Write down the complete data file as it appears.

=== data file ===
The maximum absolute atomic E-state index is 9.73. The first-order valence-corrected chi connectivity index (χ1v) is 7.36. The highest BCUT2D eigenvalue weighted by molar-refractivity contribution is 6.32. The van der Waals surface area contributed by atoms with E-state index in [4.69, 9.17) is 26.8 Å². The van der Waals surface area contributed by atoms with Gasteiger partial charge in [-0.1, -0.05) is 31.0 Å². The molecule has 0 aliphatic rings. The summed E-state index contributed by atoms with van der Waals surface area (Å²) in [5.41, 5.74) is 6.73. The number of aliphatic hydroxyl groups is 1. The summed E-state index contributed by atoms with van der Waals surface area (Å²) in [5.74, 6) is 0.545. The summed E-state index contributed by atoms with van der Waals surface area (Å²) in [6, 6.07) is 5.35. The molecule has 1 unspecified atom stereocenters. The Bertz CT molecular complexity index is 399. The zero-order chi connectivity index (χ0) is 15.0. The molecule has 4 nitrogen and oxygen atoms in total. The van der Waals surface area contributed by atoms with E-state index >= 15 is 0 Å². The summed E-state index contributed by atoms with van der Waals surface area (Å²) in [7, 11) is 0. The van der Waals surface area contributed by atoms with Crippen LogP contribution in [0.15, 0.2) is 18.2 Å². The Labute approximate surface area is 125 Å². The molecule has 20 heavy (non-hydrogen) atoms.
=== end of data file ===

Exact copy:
The maximum absolute atomic E-state index is 9.73. The first-order valence-corrected chi connectivity index (χ1v) is 7.36. The highest BCUT2D eigenvalue weighted by molar-refractivity contribution is 6.32. The van der Waals surface area contributed by atoms with E-state index in [4.69, 9.17) is 26.8 Å². The van der Waals surface area contributed by atoms with Gasteiger partial charge in [-0.1, -0.05) is 31.0 Å². The molecule has 0 aliphatic rings. The summed E-state index contributed by atoms with van der Waals surface area (Å²) in [5.41, 5.74) is 6.73. The number of aliphatic hydroxyl groups is 1. The summed E-state index contributed by atoms with van der Waals surface area (Å²) in [5.74, 6) is 0.545. The summed E-state index contributed by atoms with van der Waals surface area (Å²) in [6, 6.07) is 5.35. The molecule has 1 unspecified atom stereocenters. The Bertz CT molecular complexity index is 399. The zero-order chi connectivity index (χ0) is 15.0. The molecule has 4 nitrogen and oxygen atoms in total. The van der Waals surface area contributed by atoms with E-state index >= 15 is 0 Å². The summed E-state index contributed by atoms with van der Waals surface area (Å²) in [7, 11) is 0. The van der Waals surface area contributed by atoms with Crippen LogP contribution in [0.15, 0.2) is 18.2 Å². The Labute approximate surface area is 125 Å². The molecule has 20 heavy (non-hydrogen) atoms.